One of the reasons it's a bit difficult to get indignant about the WikiLeaks revelations is that what WikiLeaks did to the State Department is just what the State Department does to everybody else all the time, as WikiLeaks reminds us. Thus, we hear information secretly passed on to the State Department by informants in, say, Germany. Someone in Germany betrayed a tacit or explicit commitment to secrecy in order to inform the State Department, whether from pique, or a conviction that the world was better off with the Americans in the know, or because the Americans had corrupted him somehow, blackmail or bribes or whatever. (The last case is morally the worst; I'm not sure if it actually happened that way in Germany, though it probably happened that way somewhere.) Well, that's just what Julian Assange did to Bradley Manning. And if the State Department punishes Bradley Manning, well, if they were consistent they would punish their own informants in the same way.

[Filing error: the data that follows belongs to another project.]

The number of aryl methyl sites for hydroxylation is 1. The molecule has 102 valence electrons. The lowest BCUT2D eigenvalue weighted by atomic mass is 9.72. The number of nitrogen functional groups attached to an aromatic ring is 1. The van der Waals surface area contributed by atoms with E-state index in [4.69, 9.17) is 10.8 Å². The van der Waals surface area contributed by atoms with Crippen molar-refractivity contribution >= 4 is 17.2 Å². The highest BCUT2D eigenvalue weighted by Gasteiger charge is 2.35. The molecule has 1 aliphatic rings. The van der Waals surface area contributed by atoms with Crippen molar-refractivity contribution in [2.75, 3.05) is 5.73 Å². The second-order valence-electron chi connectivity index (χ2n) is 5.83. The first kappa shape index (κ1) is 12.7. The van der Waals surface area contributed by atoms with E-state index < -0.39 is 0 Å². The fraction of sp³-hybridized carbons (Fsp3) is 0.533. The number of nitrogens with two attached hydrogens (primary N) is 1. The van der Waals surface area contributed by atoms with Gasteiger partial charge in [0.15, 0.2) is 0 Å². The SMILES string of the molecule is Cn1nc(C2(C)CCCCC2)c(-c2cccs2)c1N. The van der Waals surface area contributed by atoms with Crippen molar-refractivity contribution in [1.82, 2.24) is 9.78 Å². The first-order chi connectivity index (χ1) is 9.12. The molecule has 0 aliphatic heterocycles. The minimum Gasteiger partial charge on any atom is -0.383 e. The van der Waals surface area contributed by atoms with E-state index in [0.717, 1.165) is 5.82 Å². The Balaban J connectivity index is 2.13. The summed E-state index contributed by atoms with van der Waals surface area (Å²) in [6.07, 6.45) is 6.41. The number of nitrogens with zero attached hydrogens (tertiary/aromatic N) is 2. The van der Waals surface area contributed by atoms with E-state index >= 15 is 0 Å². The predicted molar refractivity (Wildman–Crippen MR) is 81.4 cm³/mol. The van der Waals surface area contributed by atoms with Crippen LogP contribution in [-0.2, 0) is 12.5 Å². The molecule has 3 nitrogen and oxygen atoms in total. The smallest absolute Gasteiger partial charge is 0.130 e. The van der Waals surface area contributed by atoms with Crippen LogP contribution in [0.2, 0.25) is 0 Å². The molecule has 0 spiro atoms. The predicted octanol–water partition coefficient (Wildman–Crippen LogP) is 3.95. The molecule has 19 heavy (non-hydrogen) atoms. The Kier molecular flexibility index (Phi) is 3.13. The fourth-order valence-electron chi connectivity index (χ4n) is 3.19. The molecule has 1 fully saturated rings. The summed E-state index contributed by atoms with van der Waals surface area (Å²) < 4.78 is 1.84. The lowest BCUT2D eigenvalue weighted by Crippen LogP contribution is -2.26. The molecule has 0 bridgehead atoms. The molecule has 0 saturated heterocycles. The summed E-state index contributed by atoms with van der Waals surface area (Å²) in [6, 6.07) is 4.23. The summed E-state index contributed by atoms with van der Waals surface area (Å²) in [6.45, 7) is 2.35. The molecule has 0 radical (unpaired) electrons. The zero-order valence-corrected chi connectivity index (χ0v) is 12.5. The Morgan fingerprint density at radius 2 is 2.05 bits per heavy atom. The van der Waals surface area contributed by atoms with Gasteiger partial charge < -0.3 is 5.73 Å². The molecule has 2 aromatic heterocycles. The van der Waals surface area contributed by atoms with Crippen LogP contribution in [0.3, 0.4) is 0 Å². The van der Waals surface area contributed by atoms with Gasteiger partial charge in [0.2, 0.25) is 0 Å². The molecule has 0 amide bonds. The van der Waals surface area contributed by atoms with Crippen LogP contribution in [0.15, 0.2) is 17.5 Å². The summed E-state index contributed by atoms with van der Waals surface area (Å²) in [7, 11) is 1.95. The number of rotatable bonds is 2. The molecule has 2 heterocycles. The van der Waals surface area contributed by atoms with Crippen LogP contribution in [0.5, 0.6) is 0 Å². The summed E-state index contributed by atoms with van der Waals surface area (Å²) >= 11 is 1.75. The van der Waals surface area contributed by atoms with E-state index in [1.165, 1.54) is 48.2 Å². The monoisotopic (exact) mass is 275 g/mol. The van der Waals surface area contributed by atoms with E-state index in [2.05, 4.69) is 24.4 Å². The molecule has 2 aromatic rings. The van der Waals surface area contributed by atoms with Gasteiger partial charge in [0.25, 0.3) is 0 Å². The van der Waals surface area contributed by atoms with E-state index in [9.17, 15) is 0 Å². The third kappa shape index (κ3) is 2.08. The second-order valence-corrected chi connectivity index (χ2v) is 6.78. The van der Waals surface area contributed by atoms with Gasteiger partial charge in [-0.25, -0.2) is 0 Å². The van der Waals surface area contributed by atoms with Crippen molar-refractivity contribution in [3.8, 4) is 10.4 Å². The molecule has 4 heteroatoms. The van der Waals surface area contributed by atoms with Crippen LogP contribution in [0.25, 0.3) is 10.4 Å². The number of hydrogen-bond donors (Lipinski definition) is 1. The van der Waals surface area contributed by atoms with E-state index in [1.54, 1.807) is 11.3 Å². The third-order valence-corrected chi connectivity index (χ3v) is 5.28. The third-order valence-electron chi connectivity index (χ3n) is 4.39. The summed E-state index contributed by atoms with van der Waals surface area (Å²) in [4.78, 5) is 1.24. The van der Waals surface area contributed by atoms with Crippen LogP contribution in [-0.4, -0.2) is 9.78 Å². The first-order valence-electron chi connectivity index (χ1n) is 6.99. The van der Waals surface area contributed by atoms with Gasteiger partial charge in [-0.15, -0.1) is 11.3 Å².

We may regard ordinary government secrecy and espionage as morally dubious, but we usually don't condemn too strongly the people who participate in it, because we know they have a belief, and a plausible belief, that their activities are good for the world. Well, Julian Assange believes that government secrecy is bad for the world, and that in exposing government secrets he is doing a service to mankind, and this belief, too, is quite plausible. Indeed, in this case it seesm as if he benefited the target of his expose, the United States. WikiLeaks helps to dispel conspiracy theories by showing what the State Department really does. It's particularly useful to have some of the frank things the State Department says about bad foreign regimes exposed without the State Department's consent, because that means they can't get blame us for saying it, but they still get the bad press.
Wow-- imagine if WikiLeaks could leak the secrets of the Russian government! What a snakepit that would expose!